Sadly William Willett died from influenza in 1915 before his idea was enacted. He is buried in St Nicholas Churchyard, Chislehurst, Kent. There is a Blue Plaque on the wall of his house, ‘The Cedars’ and a Willett Memorial sundial in Willett Wood. There is a Pubic House named for him in Petts Wood, the Daylight Inn and the Willett Recreation Ground and a road and close named Willett Way and Willett Close respectively. Grateful thanks for details and information on the house and Blue Plaque from Ian Currans who also points out that the house is opposite where Camden Place Lodge meet.

The Blue Plaque outside The Cedars in Chislehurst
The Cedars Chislehurst
The Cedars, Willett’s house in Chislehurst

Recently William Willett’s connection to Freemasonry was uncovered. He was initiated into Camden Place Lodge on 1st November 1906. He regularly attended the Lodge and was appointed Junior Deacon in 1908. Over the next four years, he held the offices of Senior Deacon, Junior Warden, and Senior Warden until finally becoming installed as Worshipful Master in November 1913. The last time he attended Lodge was 5th November 1914 when he installed his successor. He sadly died just four months later of Influenza on 4th March 1915. Coincidentally, a Camden Place Lodge night. (Grateful thanks to Bob Gaywood of Camden Place Lodge for finding these records).

The Bromley Borough Local History Society has a report about a visit to Camden Place and one part caught my eye. “One other notable owner of the 124-acre property appeared in 1890, when William Willett of ‘daylight time saving’ fame, bought the property with the intention of building a new housing estate but he agreed to sell the house and a major portion of the land to the newly created Chislehurst Golf Club in 1894.”   The full article with grateful thanks to BBLHS.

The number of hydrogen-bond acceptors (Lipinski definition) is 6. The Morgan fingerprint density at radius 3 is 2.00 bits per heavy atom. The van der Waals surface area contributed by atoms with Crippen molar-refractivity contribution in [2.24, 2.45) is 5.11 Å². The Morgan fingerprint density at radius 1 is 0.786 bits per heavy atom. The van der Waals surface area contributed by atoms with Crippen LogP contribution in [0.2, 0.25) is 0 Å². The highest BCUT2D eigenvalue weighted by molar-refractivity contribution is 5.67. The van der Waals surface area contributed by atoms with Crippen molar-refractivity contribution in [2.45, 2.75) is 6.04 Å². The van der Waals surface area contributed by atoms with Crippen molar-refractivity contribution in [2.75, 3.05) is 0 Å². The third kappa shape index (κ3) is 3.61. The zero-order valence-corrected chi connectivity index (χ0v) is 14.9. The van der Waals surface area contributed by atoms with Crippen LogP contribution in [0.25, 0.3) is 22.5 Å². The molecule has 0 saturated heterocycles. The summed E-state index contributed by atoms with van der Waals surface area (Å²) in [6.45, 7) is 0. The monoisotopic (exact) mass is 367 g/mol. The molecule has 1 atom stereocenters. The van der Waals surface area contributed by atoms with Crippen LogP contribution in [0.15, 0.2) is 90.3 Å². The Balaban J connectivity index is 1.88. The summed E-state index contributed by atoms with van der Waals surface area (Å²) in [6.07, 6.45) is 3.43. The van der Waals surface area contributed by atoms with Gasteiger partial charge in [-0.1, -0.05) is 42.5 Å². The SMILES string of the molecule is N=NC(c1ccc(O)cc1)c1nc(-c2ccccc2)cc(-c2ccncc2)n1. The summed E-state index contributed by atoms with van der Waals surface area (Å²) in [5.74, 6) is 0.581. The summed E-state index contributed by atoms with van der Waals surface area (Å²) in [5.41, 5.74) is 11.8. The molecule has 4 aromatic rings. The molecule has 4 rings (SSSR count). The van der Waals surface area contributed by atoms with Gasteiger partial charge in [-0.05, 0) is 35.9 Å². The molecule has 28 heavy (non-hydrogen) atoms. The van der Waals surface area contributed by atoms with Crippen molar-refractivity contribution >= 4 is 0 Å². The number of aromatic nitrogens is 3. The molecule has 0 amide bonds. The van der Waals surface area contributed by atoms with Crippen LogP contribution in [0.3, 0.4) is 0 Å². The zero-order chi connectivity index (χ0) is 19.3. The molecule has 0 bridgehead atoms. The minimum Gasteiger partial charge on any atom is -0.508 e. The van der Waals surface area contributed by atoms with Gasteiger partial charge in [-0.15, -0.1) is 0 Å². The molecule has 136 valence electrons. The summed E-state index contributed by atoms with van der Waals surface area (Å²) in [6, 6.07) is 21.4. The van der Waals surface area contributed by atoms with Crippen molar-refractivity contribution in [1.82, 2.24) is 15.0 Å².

The Building Company, Willett Building Services, became part of the Trafalgar House group and I was involved in a number of projects with them over the years. They had an office near me in Tonbridge but the connection at the time between the Lodge, Petts Wood and British Summer Time escaped me.

The Willett Recreation Ground, Petts Wood
Daylight Inn
The Daylight Inn – Commemorating Daylight Saving Time
Willett Way
Willett Way, Petts Wood Named After William Willett
Willett Close
Willett Close also named after William Willett

The Old Daylight Inn Sign
The Old Daylight Inn Sign – The Artist’s Mistake – both clocks are set to the same time!

Here is a picture of the old sign of the Daylight Inn incorrectly showing two clocks set to the same time at 12 o’clock. The one on the right should, of course, have been set to 1 o’clock to demonstrate the daylight savings that the pub celebrates.

I was delighted to find a copy of the original sign in the gallery of the Bromley Borough Local History Society which, with their kind permission I have reproduced below. This correctly shows the clocks set at 12 and 1 to represent daylight savings. The original picture is here along with some other period Petts Wood photographs.

Daylight Inn Original Pub Sign
The Daylight Inn Original Pub Sign

It is good to know that his memory is perpetuated in our Lodge Banner and Log and even more satisfying to find out that he was a local Freemason too.